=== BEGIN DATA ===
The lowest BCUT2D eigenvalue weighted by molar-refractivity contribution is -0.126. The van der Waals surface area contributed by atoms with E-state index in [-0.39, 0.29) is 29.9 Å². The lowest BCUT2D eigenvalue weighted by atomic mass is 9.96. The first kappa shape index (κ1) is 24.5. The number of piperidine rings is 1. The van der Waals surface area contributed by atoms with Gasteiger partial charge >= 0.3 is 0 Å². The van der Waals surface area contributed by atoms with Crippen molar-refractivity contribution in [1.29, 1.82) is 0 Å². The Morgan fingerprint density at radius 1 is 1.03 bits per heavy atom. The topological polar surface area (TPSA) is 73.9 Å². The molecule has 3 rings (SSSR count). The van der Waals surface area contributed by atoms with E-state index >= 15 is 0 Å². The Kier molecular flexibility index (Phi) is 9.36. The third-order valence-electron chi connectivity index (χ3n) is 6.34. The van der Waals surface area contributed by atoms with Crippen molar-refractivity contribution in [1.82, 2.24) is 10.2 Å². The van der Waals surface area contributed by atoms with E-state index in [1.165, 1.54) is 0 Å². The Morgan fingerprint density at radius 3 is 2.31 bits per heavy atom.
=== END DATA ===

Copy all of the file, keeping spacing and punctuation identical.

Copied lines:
The lowest BCUT2D eigenvalue weighted by molar-refractivity contribution is -0.126. The van der Waals surface area contributed by atoms with E-state index in [-0.39, 0.29) is 29.9 Å². The lowest BCUT2D eigenvalue weighted by atomic mass is 9.96. The first kappa shape index (κ1) is 24.5. The number of piperidine rings is 1. The van der Waals surface area contributed by atoms with Gasteiger partial charge >= 0.3 is 0 Å². The van der Waals surface area contributed by atoms with Crippen molar-refractivity contribution in [1.29, 1.82) is 0 Å². The Morgan fingerprint density at radius 1 is 1.03 bits per heavy atom. The topological polar surface area (TPSA) is 73.9 Å². The molecule has 3 rings (SSSR count). The van der Waals surface area contributed by atoms with E-state index >= 15 is 0 Å². The Kier molecular flexibility index (Phi) is 9.36. The third-order valence-electron chi connectivity index (χ3n) is 6.34. The van der Waals surface area contributed by atoms with Crippen molar-refractivity contribution in [1.82, 2.24) is 10.2 Å². The van der Waals surface area contributed by atoms with E-state index in [1.165, 1.54) is 0 Å². The Morgan fingerprint density at radius 3 is 2.31 bits per heavy atom.